Economy falling behind other Asian neighbours Japan may well be coming out of its slump but many of ...
Economy falling behind
other Asian neighbours
Japan may well be coming out of its slump but many of its traditional leading industries are now falling behind those of other Asian countries.
The first task will be to catch up with overseas competitors who have challenged Japan's hegemony in key areas such as electronics, mobile phones and the auto industry.
Countries such as Korea, Singapore and Thailand have not been held back by a history of cross-shareholder ownership and overstaffing on the same level as Japan.
John Hayter, senior Far East fund manager for Pavilion Asset Management, says up to 10% of Japanese are unnecessarily employed. He adds: "Japan is grossly overemployed and so this is likely to be a recovery in which jobs will not be created. Korea has dramatically cut its production costs and Samsung has now displaced Toshiba as the premier semiconductor manufacturer."
Korea also is competing in the auto industry and with hydraulic excavators, mobile phones and liquid crystal displays.
Hayter says: "Sony felt the need to respond by reducing its costs. There's been an increasing move to performance-related pay and now the question is whether smaller Japanese players will follow suit to compete."
It is Japanese technology and training that can give it the edge against its newly strengthened competitors, as the country's traditional manufacturing base is replaced with hi-tech industries and services. This change can only make a difference if the economy continues recovering.
Personal consumption is 60% of GDP, whereas net exports are around 2%-3%.
Philip Whittome, fund manager of Investec Guinness Flight, says: "People tend to be over-obsessed with the exchange rate. Japan is seen as a manufacturing-led export economy but these days it's pretty much a services and domestic demand-led economy."
Japanese-owned factories tend to be situated all over Asia and the rest of the world, to take advantage of low labour costs. This gives companies some flexibility in coping with strong competition. A potential threat to Japan's recovery is that effective and painful restructuring will stop once companies start to be rewarded by the markets.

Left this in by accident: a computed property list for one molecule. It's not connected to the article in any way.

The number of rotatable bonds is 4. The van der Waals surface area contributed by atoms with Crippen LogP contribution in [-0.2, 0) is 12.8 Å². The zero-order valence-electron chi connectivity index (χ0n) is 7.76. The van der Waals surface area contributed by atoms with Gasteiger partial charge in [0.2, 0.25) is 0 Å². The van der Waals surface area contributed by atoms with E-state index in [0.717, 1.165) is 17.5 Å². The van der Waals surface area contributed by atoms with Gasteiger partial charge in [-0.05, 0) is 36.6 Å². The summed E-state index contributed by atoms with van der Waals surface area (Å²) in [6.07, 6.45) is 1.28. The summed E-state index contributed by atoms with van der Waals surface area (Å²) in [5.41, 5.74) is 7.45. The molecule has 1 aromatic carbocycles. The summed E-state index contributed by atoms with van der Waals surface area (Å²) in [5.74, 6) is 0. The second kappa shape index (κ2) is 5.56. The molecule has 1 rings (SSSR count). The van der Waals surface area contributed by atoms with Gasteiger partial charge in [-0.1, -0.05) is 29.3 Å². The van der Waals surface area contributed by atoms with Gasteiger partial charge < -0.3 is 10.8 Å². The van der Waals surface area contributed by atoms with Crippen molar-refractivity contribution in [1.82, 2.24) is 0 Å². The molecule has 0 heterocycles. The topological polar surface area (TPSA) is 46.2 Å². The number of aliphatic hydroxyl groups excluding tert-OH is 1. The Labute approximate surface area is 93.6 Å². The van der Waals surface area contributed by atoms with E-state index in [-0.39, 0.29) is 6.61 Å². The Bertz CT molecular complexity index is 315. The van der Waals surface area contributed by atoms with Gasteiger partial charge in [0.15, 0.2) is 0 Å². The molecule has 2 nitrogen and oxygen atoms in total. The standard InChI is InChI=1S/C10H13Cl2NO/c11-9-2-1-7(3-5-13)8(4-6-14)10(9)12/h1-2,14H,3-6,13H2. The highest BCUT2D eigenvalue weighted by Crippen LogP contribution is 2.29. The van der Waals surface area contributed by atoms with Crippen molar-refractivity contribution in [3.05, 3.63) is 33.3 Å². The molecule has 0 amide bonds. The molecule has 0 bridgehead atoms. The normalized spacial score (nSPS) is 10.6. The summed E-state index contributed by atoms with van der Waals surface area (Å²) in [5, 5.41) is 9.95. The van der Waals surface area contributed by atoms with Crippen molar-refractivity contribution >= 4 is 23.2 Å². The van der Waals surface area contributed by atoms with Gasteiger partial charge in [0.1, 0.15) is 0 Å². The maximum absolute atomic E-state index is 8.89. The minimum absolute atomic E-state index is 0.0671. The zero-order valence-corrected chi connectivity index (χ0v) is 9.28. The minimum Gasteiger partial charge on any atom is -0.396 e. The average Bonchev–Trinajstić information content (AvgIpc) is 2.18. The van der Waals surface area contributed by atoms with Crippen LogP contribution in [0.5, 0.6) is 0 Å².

Hayter adds: "Even if corporate Japan restructures, the government won't. You'll end with all the good work being swallowed up by a wasteful civil service where there has not been any restructuring."
Whittome has been more optimistic about Japan than the consensus. When some GDP forecasts were -2.5% for this year, he predicted 0.5% growth. On the basis of the government's Yen24 trillion spending package he could not see any reason to be so negative.
Whittome thinks all GPD forecast upgrades from -2.5% to about zero have now been discounted and the market has risen enough to reflect the better economic outlook. In the short term, he thinks the market will go more or less sideways, although the momentum of foreign investment should keep the market fairly positive.
Hayter thinks that at some stage there will be crisis of confidence, when investors ask themselves whether restructuring is really going to take place. Then the market should go up again.
He says: "Japan has a lot of things going for it. It has a well-educated workforce and it has an incredibly strong work ethic."
Whittome says: "In the last seven or eight years the right thing to do has been to sell on strength, whereas for the next five years, it is to buy on weakness."
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